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Reducing greenhouse gas emissions by forest protection: The transaction costs of implementing REDD

Reducing greenhouse gas emissions by forest protection: The transaction costs of implementing REDD Understanding and minimizing the transaction costs of policy implementation are critical for reducing tropical forest losses. As the international community launches REDD, a global initiative to reduce greenhouse gas emissions from tropical deforestation, policymakers need to pay attention to the transactions costs associated with negotiating, monitoring and enforcing contracts between forest users, governments, and donors. The existing institutional design forREDDrelies heavily on central government interventions in program countries. Analysing new data on forest conservation outcomes, we identify several problems with this centralized approach to forest protection. We describe options for a more diversified policy approach that could reduce the full set of transaction costs and thereby improve the efficiency of the market-based approach to conservation. http://www.deepdyve.com/assets/images/DeepDyve-Logo-lg.png Climate Law Brill

Reducing greenhouse gas emissions by forest protection: The transaction costs of implementing REDD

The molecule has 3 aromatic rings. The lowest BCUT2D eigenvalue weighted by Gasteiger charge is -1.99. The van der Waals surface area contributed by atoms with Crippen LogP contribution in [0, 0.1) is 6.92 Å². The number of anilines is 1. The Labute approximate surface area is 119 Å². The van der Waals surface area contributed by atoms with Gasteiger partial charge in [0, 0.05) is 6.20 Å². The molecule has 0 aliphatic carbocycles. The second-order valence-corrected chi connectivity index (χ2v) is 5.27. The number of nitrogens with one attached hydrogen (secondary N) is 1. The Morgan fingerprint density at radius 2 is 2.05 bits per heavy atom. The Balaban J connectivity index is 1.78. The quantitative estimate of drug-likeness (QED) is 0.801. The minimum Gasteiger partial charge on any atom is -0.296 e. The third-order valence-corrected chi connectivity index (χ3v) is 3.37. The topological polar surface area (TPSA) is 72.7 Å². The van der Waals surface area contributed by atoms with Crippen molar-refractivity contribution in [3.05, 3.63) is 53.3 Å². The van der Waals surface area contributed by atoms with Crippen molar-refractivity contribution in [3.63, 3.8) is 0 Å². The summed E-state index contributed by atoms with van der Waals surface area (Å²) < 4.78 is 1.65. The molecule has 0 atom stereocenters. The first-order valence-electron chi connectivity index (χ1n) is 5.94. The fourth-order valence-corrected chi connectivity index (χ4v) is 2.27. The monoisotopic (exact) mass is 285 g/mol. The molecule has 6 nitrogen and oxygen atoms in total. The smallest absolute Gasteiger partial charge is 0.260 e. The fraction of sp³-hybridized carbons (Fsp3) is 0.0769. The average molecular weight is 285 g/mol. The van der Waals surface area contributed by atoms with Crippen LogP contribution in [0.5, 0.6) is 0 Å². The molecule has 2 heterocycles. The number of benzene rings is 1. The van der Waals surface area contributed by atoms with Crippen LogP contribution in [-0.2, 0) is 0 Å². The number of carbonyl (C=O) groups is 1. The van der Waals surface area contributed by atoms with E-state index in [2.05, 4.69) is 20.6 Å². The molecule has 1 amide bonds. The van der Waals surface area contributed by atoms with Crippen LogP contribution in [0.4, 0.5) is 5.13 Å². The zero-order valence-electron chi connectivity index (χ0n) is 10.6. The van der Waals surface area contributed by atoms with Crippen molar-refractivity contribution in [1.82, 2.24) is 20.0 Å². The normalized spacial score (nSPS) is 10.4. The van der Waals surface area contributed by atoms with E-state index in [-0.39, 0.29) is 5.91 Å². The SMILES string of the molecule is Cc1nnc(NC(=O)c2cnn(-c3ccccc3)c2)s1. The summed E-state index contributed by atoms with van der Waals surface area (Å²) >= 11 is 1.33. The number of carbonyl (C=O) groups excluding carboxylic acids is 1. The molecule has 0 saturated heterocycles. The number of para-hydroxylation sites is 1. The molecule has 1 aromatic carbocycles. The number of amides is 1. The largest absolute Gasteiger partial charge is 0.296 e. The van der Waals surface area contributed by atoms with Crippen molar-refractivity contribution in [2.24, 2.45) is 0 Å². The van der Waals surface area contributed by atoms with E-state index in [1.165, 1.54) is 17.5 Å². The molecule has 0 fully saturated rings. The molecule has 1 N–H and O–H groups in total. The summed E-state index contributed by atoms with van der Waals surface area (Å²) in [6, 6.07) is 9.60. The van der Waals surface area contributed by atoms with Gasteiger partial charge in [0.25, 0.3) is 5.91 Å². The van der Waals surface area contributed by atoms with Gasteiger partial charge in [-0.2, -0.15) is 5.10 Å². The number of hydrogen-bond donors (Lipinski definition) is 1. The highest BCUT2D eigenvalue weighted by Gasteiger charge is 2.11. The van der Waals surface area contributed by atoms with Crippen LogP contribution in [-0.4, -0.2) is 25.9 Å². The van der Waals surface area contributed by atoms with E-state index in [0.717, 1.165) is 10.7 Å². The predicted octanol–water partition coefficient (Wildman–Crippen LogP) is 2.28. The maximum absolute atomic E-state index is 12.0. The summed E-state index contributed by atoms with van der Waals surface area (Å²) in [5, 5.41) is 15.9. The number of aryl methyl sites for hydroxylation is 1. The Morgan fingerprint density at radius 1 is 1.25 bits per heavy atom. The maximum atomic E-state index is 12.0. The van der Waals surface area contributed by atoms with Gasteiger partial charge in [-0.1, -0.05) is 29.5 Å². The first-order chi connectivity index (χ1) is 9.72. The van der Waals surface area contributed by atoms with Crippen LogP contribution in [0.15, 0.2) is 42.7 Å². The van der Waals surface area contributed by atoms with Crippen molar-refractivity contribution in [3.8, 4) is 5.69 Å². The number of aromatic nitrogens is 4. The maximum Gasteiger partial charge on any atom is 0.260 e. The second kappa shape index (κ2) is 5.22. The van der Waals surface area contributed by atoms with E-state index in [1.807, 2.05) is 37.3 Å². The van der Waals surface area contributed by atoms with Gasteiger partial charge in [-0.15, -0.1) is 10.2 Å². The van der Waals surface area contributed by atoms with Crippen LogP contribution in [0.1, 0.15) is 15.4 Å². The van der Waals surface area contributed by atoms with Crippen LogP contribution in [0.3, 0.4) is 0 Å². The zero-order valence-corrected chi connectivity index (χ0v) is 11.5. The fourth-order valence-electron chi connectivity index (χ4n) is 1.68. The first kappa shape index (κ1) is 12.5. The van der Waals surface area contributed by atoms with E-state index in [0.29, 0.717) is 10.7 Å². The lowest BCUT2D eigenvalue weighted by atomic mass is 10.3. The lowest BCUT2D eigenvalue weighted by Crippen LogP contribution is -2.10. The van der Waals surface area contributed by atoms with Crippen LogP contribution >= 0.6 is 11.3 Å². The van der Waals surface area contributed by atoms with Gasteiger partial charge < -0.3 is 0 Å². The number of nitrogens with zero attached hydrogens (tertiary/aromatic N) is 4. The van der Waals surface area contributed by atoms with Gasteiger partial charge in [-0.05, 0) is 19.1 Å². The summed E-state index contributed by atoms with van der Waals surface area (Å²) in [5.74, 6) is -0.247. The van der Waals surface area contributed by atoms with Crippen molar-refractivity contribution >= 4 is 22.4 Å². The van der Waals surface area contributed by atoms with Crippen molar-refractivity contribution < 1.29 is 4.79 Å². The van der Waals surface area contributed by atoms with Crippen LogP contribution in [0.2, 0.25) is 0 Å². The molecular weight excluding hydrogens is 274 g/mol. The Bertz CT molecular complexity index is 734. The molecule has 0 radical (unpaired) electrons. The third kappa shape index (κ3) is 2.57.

Climate Law , Volume 2 (2): 281 – Jan 1, 2011

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Publisher
Brill
Copyright
Copyright 2011 by Koninklijke Brill NV, Leiden, The Netherlands
ISSN
1878-6553
eISSN
1878-6561
DOI
10.1163/CL-2011-037
Publisher site
See Article on Publisher Site

Abstract

Understanding and minimizing the transaction costs of policy implementation are critical for reducing tropical forest losses. As the international community launches REDD, a global initiative to reduce greenhouse gas emissions from tropical deforestation, policymakers need to pay attention to the transactions costs associated with negotiating, monitoring and enforcing contracts between forest users, governments, and donors. The existing institutional design forREDDrelies heavily on central government interventions in program countries. Analysing new data on forest conservation outcomes, we identify several problems with this centralized approach to forest protection. We describe options for a more diversified policy approach that could reduce the full set of transaction costs and thereby improve the efficiency of the market-based approach to conservation.

Journal

Climate LawBrill

Published: Jan 1, 2011

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